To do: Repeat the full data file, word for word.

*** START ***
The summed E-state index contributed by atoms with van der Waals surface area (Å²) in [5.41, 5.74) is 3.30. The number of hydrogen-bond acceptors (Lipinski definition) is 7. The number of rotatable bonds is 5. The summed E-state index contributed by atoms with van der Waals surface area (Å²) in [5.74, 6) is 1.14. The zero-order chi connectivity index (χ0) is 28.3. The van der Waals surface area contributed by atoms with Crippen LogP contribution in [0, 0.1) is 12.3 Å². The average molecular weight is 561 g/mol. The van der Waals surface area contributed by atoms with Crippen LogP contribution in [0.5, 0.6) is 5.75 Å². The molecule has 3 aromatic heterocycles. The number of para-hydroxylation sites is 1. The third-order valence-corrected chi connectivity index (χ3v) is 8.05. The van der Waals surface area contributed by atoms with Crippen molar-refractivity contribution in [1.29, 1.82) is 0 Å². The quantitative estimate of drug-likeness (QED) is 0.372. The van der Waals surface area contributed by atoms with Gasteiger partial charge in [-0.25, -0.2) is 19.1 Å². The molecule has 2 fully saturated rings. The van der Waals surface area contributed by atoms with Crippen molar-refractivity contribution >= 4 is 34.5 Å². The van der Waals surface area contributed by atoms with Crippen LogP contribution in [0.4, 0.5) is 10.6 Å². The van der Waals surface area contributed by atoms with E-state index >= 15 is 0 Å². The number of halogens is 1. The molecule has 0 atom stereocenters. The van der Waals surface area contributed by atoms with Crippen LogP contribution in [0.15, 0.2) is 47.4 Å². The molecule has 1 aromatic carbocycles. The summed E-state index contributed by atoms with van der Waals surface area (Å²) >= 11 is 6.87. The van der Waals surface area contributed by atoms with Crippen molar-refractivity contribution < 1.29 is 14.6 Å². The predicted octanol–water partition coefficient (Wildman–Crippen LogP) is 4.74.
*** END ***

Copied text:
The summed E-state index contributed by atoms with van der Waals surface area (Å²) in [5.41, 5.74) is 3.30. The number of hydrogen-bond acceptors (Lipinski definition) is 7. The number of rotatable bonds is 5. The summed E-state index contributed by atoms with van der Waals surface area (Å²) in [5.74, 6) is 1.14. The zero-order chi connectivity index (χ0) is 28.3. The van der Waals surface area contributed by atoms with Crippen LogP contribution in [0, 0.1) is 12.3 Å². The average molecular weight is 561 g/mol. The van der Waals surface area contributed by atoms with Crippen LogP contribution in [0.5, 0.6) is 5.75 Å². The molecule has 3 aromatic heterocycles. The number of para-hydroxylation sites is 1. The third-order valence-corrected chi connectivity index (χ3v) is 8.05. The van der Waals surface area contributed by atoms with Crippen molar-refractivity contribution in [1.29, 1.82) is 0 Å². The quantitative estimate of drug-likeness (QED) is 0.372. The van der Waals surface area contributed by atoms with Gasteiger partial charge in [-0.25, -0.2) is 19.1 Å². The molecule has 2 fully saturated rings. The van der Waals surface area contributed by atoms with Crippen molar-refractivity contribution >= 4 is 34.5 Å². The van der Waals surface area contributed by atoms with Crippen LogP contribution in [0.4, 0.5) is 10.6 Å². The van der Waals surface area contributed by atoms with E-state index >= 15 is 0 Å². The number of halogens is 1. The molecule has 0 atom stereocenters. The van der Waals surface area contributed by atoms with Crippen LogP contribution in [0.15, 0.2) is 47.4 Å². The molecule has 1 aromatic carbocycles. The summed E-state index contributed by atoms with van der Waals surface area (Å²) >= 11 is 6.87. The van der Waals surface area contributed by atoms with Crippen molar-refractivity contribution < 1.29 is 14.6 Å². The predicted octanol–water partition coefficient (Wildman–Crippen LogP) is 4.74.